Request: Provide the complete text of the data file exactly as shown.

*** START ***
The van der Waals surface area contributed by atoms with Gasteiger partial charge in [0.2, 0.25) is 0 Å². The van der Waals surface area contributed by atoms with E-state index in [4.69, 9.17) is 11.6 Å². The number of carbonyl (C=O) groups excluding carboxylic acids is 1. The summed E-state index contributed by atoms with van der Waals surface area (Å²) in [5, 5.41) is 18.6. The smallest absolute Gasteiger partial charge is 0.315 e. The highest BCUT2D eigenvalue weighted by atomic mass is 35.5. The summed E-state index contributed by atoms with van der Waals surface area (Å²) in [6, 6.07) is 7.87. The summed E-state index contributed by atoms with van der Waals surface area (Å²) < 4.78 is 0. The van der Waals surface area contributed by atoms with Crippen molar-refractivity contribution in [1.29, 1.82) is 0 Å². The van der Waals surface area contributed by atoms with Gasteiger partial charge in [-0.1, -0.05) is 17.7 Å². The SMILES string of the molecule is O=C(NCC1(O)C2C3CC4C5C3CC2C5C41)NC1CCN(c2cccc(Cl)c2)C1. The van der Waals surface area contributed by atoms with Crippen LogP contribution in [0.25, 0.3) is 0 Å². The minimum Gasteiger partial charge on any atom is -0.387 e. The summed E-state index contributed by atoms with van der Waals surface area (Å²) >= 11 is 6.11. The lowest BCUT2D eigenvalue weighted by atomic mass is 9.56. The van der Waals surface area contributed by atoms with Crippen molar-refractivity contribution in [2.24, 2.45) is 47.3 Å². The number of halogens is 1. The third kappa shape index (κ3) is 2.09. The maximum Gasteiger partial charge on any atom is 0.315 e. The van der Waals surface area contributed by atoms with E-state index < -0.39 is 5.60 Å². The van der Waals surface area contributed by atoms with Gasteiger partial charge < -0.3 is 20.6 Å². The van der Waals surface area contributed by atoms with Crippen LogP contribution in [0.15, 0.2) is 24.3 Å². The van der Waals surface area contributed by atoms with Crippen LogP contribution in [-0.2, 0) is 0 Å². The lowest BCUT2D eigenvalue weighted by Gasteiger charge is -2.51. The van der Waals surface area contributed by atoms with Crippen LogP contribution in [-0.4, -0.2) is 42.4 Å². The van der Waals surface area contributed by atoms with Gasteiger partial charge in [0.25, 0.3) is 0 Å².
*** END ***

The van der Waals surface area contributed by atoms with Gasteiger partial charge in [0.2, 0.25) is 0 Å². The van der Waals surface area contributed by atoms with E-state index in [4.69, 9.17) is 11.6 Å². The number of carbonyl (C=O) groups excluding carboxylic acids is 1. The summed E-state index contributed by atoms with van der Waals surface area (Å²) in [5, 5.41) is 18.6. The smallest absolute Gasteiger partial charge is 0.315 e. The highest BCUT2D eigenvalue weighted by atomic mass is 35.5. The summed E-state index contributed by atoms with van der Waals surface area (Å²) in [6, 6.07) is 7.87. The summed E-state index contributed by atoms with van der Waals surface area (Å²) < 4.78 is 0. The van der Waals surface area contributed by atoms with Crippen molar-refractivity contribution in [1.29, 1.82) is 0 Å². The van der Waals surface area contributed by atoms with Gasteiger partial charge in [-0.1, -0.05) is 17.7 Å². The SMILES string of the molecule is O=C(NCC1(O)C2C3CC4C5C3CC2C5C41)NC1CCN(c2cccc(Cl)c2)C1. The van der Waals surface area contributed by atoms with Crippen LogP contribution in [0.25, 0.3) is 0 Å². The minimum Gasteiger partial charge on any atom is -0.387 e. The summed E-state index contributed by atoms with van der Waals surface area (Å²) >= 11 is 6.11. The lowest BCUT2D eigenvalue weighted by atomic mass is 9.56. The van der Waals surface area contributed by atoms with Crippen molar-refractivity contribution in [2.24, 2.45) is 47.3 Å². The number of halogens is 1. The third kappa shape index (κ3) is 2.09. The maximum Gasteiger partial charge on any atom is 0.315 e. The van der Waals surface area contributed by atoms with E-state index < -0.39 is 5.60 Å². The van der Waals surface area contributed by atoms with Gasteiger partial charge < -0.3 is 20.6 Å². The van der Waals surface area contributed by atoms with Crippen LogP contribution in [0.15, 0.2) is 24.3 Å². The van der Waals surface area contributed by atoms with Crippen LogP contribution in [-0.2, 0) is 0 Å². The lowest BCUT2D eigenvalue weighted by Gasteiger charge is -2.51. The van der Waals surface area contributed by atoms with Crippen LogP contribution in [-0.4, -0.2) is 42.4 Å². The van der Waals surface area contributed by atoms with Gasteiger partial charge in [0.25, 0.3) is 0 Å².